All of Katherine's aldermen might be soon out of job.
But never fear, it is only a plan to re-name them as councillors.
It is a plan which will be taken to Katherine residents early next year.
It was a suggestion first made by Alderman Toni Tapp Coutts after the most recent council elections in 2017.
"It is time for a change, some things need to be re-vamped straight away," she said at the first meeting after being re-elected by a large margin.
"I first want to see the name aldermen dropped so we become councillors, it is outdated."
It has taken a few years but Alderman Tapp Coutts may get her wish.
Council contracted Craig Rowe and Associates to reviews its electoral procedures.
The change from aldermen to councillors, even the idea of introducing wards as other councils have done, has been raised.
Even dropping the title mayor and re-badging the role as "president" has been suggested although it appears the local government laws do not allow president.
No better idea than Katherine Town Council was found for the name, though.
Council will discuss an initial report at its meeting next week with the suggestion it be opened to public debate early next year.
The Katherine Progress Association was formed in March 1937 and the Katherine Town Management Board was established in 1960.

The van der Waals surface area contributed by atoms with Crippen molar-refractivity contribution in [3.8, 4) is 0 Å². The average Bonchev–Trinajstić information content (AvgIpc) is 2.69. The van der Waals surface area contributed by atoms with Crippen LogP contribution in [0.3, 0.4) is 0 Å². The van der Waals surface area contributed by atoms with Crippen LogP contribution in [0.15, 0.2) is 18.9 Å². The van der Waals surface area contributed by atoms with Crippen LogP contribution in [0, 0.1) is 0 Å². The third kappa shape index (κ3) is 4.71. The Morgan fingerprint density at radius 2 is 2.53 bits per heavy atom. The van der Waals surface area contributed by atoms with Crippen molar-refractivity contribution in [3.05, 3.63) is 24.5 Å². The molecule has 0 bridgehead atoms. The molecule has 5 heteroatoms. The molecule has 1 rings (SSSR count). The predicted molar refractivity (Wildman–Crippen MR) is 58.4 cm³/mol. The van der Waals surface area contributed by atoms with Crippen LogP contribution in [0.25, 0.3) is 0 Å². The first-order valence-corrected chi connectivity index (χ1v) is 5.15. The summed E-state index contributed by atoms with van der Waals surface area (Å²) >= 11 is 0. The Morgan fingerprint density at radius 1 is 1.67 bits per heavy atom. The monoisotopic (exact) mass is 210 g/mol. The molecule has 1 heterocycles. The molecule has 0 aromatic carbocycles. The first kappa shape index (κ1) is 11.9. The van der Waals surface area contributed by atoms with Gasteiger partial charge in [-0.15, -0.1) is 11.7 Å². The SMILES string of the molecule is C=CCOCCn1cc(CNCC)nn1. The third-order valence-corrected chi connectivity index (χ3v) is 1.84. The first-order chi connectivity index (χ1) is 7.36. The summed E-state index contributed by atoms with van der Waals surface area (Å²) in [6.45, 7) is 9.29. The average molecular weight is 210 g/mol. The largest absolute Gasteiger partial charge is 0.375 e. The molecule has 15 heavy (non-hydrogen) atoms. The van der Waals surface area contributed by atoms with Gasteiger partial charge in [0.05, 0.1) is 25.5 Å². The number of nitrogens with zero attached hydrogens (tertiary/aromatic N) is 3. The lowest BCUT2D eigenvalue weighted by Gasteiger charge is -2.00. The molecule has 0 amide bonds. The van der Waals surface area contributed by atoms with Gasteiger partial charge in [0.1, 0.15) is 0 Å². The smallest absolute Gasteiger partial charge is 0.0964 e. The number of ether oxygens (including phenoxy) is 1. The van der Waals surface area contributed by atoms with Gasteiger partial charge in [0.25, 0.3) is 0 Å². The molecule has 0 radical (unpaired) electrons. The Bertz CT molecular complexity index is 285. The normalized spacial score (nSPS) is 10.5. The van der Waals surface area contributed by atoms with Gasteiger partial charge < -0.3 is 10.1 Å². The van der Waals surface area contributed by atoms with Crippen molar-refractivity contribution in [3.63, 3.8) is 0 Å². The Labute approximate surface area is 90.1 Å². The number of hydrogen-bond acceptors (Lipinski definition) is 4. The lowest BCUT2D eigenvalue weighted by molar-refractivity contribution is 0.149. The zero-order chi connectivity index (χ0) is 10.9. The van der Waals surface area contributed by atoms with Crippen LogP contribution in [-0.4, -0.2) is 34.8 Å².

The Katherine Town Council was subsequently established in March 1978 with the first election being held in May of the same year, the report says.
The elected body of council has always comprised an elected mayor and six aldermen, and the council area has never been divided into wards (thus requiring all members to be elected at council wide elections).
Of the other councils in the Northern Territory, only two (i.e. the City or Darwin and the City of Palmerston) have aldermen. Further, the trend across the nation is away from the title of alderman, with only two councils in Tasmania currently having aldermen, although one of these (i.e. the City of Hobart) is already transitioning to councillors.
The alternative title of councillor is generally well accepted by the communities within other councils across the country; is less formal than "alderman"; is more contemporary; is not gender specific; and is consistent with the title adopted by the majority of Councils throughout Australia, the report said.
Any changes are unlikely to be made until the August 2021 elections.
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